Tool: At Spotify, we use Backstage Software Templates to simplify all of this, reducing time–to–Hello World to just a few clicks. Instead of researching Spring Boot versus Helidon, opening a Jira ticket, rummaging through docs, and configuring CI automations, you just choose a template and your project is automatically set up in the repo for you, with the CI already running your first build.

Result: By making it easier to start new projects, your engineers get to the good part of coding features faster. And your organization’s best practices are built into the templates, encouraging standards and reducing complexity in your tech ecosystem.

Backstage Service Catalog system

Manage

Job: You’re on a small team that owns a dozen services. Whenever you update and deploy those services, you’re switching between your CI, the AWS console, a security dashboard, and a CLI so you can try to figure out which Kubernetes cluster your service ended up on. In other words, you have a lot of open windows and tabs, and each step means switching to a new interface.

Tool: All of your team’s software components are organized together on one page in the Backstage Service Catalog. Go to any service’s page from there and its CI/CD status, Kubernetes deployment status, documentation, security checks — and everything else related to that service — is grouped together in one seamless interface that shows you only the info you want.

Result: One page in Backstage has everything you need to manage the software you own. No more context-switching. No more digging through your cloud provider’s obscure admin features. Outside the repo and your IDE, everything you need to manage your service is right inside Backstage.

Backstage explorer

Explore

Job: You're building a new mobile feature that needs to ensure a user is paying for the premium version of your product — but someone must’ve already built a library that handles that, right? A company-wide email and a few calls for help on Slack yield no response, so you resign yourself to building the capability yourself. Turns out someone did build the library you needed. They were just on vacation so they didn’t see your messages. How do you enable better discovery and collaboration across your org?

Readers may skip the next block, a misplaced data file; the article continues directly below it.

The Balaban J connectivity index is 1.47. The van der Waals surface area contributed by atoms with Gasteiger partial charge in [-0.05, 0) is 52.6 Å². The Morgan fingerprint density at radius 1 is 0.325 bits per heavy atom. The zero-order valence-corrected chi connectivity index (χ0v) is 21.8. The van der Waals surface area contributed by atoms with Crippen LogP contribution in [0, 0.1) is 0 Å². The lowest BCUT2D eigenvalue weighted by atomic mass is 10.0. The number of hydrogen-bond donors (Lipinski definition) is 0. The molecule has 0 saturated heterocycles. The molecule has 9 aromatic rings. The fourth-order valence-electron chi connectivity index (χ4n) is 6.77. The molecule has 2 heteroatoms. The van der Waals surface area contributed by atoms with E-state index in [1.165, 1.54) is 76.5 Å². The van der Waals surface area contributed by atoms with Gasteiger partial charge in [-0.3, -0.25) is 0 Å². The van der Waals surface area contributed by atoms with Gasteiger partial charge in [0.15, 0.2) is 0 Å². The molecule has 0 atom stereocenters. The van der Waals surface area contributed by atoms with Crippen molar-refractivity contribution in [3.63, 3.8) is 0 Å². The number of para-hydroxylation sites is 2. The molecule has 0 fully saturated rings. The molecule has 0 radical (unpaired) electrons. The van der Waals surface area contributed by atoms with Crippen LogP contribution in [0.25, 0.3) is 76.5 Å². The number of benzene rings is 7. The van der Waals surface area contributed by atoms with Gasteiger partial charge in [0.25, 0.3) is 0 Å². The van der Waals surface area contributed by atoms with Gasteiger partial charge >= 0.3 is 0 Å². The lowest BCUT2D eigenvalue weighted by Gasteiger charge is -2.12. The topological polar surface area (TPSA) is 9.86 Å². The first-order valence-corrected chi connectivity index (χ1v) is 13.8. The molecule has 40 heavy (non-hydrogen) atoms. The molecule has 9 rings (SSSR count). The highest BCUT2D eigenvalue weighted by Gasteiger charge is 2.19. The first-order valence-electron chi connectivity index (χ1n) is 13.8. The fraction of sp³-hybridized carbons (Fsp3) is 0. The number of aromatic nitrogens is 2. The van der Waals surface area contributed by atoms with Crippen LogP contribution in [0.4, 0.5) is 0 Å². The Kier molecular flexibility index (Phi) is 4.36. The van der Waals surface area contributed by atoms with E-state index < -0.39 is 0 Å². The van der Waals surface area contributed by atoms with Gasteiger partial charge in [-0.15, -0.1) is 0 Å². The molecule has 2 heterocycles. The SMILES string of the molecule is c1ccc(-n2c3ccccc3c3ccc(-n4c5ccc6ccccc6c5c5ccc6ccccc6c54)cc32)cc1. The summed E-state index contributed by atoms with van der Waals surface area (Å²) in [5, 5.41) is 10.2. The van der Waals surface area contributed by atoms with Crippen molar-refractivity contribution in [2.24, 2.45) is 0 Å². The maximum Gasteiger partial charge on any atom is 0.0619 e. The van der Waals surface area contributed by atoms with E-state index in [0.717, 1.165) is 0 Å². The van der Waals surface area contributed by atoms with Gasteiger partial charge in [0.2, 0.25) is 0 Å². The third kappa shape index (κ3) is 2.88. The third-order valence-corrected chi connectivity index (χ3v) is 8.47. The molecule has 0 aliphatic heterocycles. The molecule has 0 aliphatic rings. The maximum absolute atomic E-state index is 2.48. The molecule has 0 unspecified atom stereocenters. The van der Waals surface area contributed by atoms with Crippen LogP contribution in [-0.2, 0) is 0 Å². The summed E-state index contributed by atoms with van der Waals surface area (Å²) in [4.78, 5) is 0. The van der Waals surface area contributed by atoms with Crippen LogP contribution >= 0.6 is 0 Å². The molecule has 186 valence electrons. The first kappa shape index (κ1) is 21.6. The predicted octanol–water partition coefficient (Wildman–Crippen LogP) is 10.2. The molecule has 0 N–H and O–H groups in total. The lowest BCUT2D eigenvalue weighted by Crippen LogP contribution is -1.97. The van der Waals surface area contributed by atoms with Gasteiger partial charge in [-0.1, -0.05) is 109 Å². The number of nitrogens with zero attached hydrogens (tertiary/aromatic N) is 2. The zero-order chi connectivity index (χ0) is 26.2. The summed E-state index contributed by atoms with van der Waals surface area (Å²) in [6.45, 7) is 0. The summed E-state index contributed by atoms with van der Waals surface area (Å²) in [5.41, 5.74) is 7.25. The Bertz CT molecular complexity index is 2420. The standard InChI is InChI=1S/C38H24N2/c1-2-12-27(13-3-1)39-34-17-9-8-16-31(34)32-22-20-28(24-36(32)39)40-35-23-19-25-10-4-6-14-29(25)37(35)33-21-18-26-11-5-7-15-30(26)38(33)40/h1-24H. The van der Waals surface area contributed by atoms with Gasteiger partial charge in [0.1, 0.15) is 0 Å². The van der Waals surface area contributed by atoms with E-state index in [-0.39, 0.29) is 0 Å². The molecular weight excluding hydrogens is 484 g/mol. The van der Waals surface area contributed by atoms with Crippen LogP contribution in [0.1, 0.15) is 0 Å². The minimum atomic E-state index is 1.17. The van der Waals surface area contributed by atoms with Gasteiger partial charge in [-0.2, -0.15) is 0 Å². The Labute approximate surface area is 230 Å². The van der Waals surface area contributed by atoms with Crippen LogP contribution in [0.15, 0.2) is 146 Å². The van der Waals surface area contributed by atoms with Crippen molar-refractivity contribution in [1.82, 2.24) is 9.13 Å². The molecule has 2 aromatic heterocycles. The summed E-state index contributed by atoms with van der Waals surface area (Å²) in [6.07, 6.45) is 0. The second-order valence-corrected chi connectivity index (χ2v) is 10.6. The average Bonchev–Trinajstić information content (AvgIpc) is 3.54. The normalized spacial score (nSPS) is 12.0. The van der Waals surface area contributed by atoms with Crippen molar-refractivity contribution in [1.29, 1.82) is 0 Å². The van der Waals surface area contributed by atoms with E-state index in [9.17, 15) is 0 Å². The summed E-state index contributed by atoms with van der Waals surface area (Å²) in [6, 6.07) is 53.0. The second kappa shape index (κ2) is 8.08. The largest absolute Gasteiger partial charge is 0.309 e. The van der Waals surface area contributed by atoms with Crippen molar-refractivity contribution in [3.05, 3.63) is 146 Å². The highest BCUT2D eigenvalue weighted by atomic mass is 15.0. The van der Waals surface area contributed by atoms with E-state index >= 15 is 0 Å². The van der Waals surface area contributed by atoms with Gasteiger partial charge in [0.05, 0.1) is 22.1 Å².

Tools: At Spotify, anyone can find everyone else’s software — because everything is centralized inside Backstage, organized by the Backstage Service Catalog and accessible by search. Go to any library or services page, and you’ll find the owners and documentation, even its API and how to extend it if need be.

Result: One place for everything, one place to search. Developers can more easily share components, build on top of each other’s work, and discover tools, libraries, frameworks, documentation, system designs, org charts, and more.

Sounds great. Where do I start?

After talking with companies who have already adopted Backstage, we’ve seen a few common strategies for getting started. The different strategies are based on the size of your engineering org (which often also corresponds with how fast you’re growing).

200 engineers

My org has ~200 engineers (and is growing fast)

You’re big enough to start feeling the pain, and only getting bigger. Onboarding and discoverability are your biggest challenges.

Pain points:

  • This size seems to be the tipping point — where complexity is taking hold, collaboration starts breaking down, and ad hoc solutions stop working.
  • Often this is also when you’re growing so fast (doubling in size every 6–12 months) that there are now more new engineers than old engineers.
  • New engineers can’t find anything, so they ask around, which pulls all your other engineers off-task with interruptions.
  • Logjams form. One company told us how it was taking 3–4 days for pull requests to get merged.

Recommendation — Explore, then create:

  • New engineers need an easy way to find out how to do things, so you’re not just adding bodies, you’re adding happy, productive contributors.